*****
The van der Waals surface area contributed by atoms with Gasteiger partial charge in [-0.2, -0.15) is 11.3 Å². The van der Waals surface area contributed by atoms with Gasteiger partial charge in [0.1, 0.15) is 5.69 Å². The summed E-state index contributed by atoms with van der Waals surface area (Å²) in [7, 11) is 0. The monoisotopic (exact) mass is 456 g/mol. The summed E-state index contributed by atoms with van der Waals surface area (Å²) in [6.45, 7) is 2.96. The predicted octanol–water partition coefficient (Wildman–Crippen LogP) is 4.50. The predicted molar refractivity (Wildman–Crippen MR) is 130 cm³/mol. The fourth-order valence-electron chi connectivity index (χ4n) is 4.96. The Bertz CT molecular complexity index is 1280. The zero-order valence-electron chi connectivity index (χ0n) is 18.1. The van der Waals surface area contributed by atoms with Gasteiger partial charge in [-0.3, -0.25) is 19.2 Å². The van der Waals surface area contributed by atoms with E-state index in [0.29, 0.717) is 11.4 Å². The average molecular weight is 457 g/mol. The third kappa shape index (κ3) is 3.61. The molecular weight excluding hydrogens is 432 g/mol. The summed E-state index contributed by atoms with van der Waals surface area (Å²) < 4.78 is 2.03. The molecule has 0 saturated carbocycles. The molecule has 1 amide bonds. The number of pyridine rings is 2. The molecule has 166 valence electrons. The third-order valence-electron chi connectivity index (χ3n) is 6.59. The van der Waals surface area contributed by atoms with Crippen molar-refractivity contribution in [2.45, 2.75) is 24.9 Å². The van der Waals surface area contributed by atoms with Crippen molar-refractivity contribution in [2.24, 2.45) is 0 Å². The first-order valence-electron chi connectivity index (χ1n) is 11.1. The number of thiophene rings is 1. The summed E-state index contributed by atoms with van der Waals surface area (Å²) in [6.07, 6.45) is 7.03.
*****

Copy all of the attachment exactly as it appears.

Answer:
The van der Waals surface area contributed by atoms with Gasteiger partial charge in [-0.2, -0.15) is 11.3 Å². The van der Waals surface area contributed by atoms with Gasteiger partial charge in [0.1, 0.15) is 5.69 Å². The summed E-state index contributed by atoms with van der Waals surface area (Å²) in [7, 11) is 0. The monoisotopic (exact) mass is 456 g/mol. The summed E-state index contributed by atoms with van der Waals surface area (Å²) in [6.45, 7) is 2.96. The predicted octanol–water partition coefficient (Wildman–Crippen LogP) is 4.50. The predicted molar refractivity (Wildman–Crippen MR) is 130 cm³/mol. The fourth-order valence-electron chi connectivity index (χ4n) is 4.96. The Bertz CT molecular complexity index is 1280. The zero-order valence-electron chi connectivity index (χ0n) is 18.1. The van der Waals surface area contributed by atoms with Gasteiger partial charge in [-0.3, -0.25) is 19.2 Å². The van der Waals surface area contributed by atoms with E-state index in [0.29, 0.717) is 11.4 Å². The average molecular weight is 457 g/mol. The third kappa shape index (κ3) is 3.61. The molecular weight excluding hydrogens is 432 g/mol. The summed E-state index contributed by atoms with van der Waals surface area (Å²) < 4.78 is 2.03. The molecule has 0 saturated carbocycles. The molecule has 1 amide bonds. The number of pyridine rings is 2. The molecule has 166 valence electrons. The third-order valence-electron chi connectivity index (χ3n) is 6.59. The van der Waals surface area contributed by atoms with Crippen molar-refractivity contribution in [2.45, 2.75) is 24.9 Å². The van der Waals surface area contributed by atoms with Crippen molar-refractivity contribution in [2.24, 2.45) is 0 Å². The first-order valence-electron chi connectivity index (χ1n) is 11.1. The number of thiophene rings is 1. The summed E-state index contributed by atoms with van der Waals surface area (Å²) in [6.07, 6.45) is 7.03.